Becoming part of Wärtsilä - American Hydro

Becoming part of Wärtsilä: American Hydro

Acquiring a leading supplier and installer of equipment upgrades and services in hydropower industry meant more muscle and reach for Wärtsilä. Read how the American Hydro acquisition story unfolded.

Sometimes when you meet the right person, you just know it. That is what happened when the team at the Seals & Bearings Business Unit within Wärtsilä Services met the American Hydro management team.

“When we met their team, we were impressed by their attitude,” recalls Rob Burford who heads the Wärtsilä Seals & Bearings Business Unit. “Their way of working and ethos were similar to ours, and their view on how to support and treat customers – with a focus on understanding customer needs and presenting an offer that aligns with customer expectations – reflected the way we treat customers in Seals & Bearings.”

With a lot in common, an acquisition was on the cards. In 2016, Wärtsilä took a major strategic step into the Hydro Services market and acquired American Hydro. Burford says the acquisition will enable Wärtsilä, which has more than 30 years’ experience in supplying seals and bearings to the global hydro and industrial markets, pursue its strategy of growth and expansion in the hydro sector. He explains that the company’s strong position in the North American market was the key driver behind the acquisition.

Headquartered in York, Pennsylvania, with a service centre in Montreal, Canada, American Hydro is a leading supplier and installer of large equipment upgrades and servicing for the hydropower industry. It provides consultancy, design and precision performance enhancements for hydro-turbines and pumps. It had 241 employees and net sales of USD 45.6 million in 2015.

Lee Martindale, Business Development Director, Wärtsilä Seals & Bearings, was the Integration Manager responsible for overseeing the incorporation of American Hydro into Wärtsilä Seals & Bearings. He says the Wärtsilä and American Hydro businesses have complemented each other from the outset.
Martindale explains that the U.S. market, where a large number of plants are now around 50 years old, is in need of extensive efficiency and reliability upgrades. The same applies to Canada, where there are also growing opportunities for new small hydro plants.

“The core business for American Hydro in York is the upgrade and rehabilitation of turbines for hydro plant installations, while Montreal provides a comprehensive service for the repair and overhaul of rotating and reciprocating machinery in mining, pulp and paper, oil and gas, and marine industries,” says Martindale, adding that the focus on upgrade and rehabilitation, and service and maintenance, made American Hydro an ideal fit for Wärtsilä.


Strategic competencies

As Burford explains, “The American Hydro business is a natural extension of Wärtsilä’s existing portfolios in Seals & Bearings and Propulsion System Services, but within turbine installation, which requires seals, bearings, water quality systems, monitoring, alignment, field service and reconditioning services. American Hydro’s skillsets of project management and delivery of maintenance contracts are very similar to those offered by Wärtsilä within Energy Solutions and Services for power plants.”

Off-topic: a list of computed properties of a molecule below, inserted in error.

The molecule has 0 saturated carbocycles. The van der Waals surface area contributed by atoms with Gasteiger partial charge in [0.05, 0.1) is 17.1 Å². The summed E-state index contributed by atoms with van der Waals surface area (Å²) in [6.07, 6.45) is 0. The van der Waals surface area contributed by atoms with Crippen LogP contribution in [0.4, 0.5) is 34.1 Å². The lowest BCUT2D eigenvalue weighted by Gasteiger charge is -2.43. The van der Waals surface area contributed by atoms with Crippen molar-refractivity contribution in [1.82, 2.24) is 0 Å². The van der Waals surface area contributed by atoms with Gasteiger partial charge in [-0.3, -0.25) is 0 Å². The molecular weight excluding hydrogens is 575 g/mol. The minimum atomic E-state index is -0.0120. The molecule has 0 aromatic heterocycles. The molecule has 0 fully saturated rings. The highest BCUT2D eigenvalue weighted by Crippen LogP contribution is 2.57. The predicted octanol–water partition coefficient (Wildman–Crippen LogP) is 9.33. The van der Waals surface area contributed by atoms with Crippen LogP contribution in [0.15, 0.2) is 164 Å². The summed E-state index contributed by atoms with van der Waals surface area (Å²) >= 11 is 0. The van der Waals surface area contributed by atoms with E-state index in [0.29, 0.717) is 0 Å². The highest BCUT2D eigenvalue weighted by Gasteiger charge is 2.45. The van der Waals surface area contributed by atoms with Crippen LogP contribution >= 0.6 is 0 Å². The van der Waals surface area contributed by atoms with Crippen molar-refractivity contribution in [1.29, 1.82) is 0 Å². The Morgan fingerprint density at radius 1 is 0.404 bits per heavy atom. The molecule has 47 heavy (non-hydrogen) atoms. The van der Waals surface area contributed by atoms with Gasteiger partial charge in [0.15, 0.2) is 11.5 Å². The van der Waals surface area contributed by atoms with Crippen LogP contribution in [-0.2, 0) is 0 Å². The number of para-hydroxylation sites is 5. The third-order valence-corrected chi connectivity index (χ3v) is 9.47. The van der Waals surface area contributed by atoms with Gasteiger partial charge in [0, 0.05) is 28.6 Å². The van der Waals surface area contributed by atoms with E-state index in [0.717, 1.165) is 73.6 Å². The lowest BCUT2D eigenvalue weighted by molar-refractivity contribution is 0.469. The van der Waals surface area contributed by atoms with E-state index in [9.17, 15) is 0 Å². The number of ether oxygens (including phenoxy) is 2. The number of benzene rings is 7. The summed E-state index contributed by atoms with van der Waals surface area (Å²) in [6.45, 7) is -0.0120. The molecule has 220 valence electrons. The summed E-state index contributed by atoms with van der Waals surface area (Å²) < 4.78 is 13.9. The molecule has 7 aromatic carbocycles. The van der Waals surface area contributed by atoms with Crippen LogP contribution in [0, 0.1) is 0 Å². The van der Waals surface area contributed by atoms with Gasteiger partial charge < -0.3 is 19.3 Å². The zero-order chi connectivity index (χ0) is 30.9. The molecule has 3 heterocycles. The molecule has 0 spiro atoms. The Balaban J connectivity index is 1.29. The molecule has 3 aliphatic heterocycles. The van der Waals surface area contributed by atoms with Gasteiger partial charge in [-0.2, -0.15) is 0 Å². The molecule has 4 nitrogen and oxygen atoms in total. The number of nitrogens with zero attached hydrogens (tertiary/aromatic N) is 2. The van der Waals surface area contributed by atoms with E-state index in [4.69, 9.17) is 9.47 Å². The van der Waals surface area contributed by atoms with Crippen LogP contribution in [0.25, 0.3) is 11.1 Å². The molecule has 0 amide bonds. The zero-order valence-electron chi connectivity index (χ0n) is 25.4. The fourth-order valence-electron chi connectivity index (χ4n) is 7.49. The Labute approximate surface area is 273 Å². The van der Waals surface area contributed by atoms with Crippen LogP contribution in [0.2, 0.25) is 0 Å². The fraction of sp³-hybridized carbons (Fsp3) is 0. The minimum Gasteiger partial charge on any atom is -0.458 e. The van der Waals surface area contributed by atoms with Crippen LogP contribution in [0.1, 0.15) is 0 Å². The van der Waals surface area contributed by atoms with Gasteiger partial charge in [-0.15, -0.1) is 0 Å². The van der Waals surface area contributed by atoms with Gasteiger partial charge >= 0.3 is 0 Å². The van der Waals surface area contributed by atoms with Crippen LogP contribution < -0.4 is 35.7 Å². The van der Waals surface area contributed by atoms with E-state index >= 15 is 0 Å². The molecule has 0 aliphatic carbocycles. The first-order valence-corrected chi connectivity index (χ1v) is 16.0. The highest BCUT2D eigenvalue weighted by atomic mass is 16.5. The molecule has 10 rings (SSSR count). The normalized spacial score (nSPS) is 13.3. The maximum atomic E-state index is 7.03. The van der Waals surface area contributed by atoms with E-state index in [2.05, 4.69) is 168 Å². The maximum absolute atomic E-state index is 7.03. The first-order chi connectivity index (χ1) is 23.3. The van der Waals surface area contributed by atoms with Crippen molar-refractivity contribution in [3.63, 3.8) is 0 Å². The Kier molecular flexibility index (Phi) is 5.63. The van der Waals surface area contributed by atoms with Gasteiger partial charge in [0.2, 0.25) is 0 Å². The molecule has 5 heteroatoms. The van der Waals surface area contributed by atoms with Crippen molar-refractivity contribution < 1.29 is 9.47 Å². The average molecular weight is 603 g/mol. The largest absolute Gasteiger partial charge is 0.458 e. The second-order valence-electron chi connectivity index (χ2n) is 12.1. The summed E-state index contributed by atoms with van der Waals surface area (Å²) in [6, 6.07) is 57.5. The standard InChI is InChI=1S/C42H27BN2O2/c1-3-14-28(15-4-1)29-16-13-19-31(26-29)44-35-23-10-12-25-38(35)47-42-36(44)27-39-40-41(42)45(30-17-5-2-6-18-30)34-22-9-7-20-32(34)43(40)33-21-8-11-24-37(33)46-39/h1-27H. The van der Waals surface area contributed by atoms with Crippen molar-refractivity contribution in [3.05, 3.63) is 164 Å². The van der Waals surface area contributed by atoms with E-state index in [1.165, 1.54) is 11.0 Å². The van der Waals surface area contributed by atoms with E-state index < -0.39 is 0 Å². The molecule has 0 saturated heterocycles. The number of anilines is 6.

Other core competencies that Wärtsilä was keen to secure include American Hydro’s unique robotic welding capability and its expertise in hydraulic engineering.

Burford adds that, less than a year into the integration process, most of American Hydro’s support functions are being integrated into the Wärtsilä organisation, including SAP. In the meantime, American Hydro employees have started to work on their first joint projects together with the AMER and European area teams and continue to explore opportunities for synergies.


Winning on the global market

Burford and Martindale both agree that the prospects for future market expansion look bright.

“To date, American Hydro’s presence in the Latin American and European markets has been limited, but we have a huge opportunity to work together, utilising the Wärtsilä brand, as well as its local customer relationships and project management capabilities,” continues Martindale.

“Our strategy is to build on American Hydro’s strong position in North America, as we expand into Europe, Latin America and down the line into Asia,” Burford comments.

There are challenges, though. For instance, stricter terms and performance requirements being imposed by customers and increasingly competitive pricing offered by other OEMs. However, Burford is not worried. The power of two companies is a force to reckon with.

“Although Wärtsilä is a relatively new player in the hydro market, our global presence and track record from the marine and energy industry, combined with American Hydro’s expertise, will help us establish ourselves as a differentiated player on the global hydro market compared to the main service providers,” concludes Martindale.

Written by

Isabelle Kliger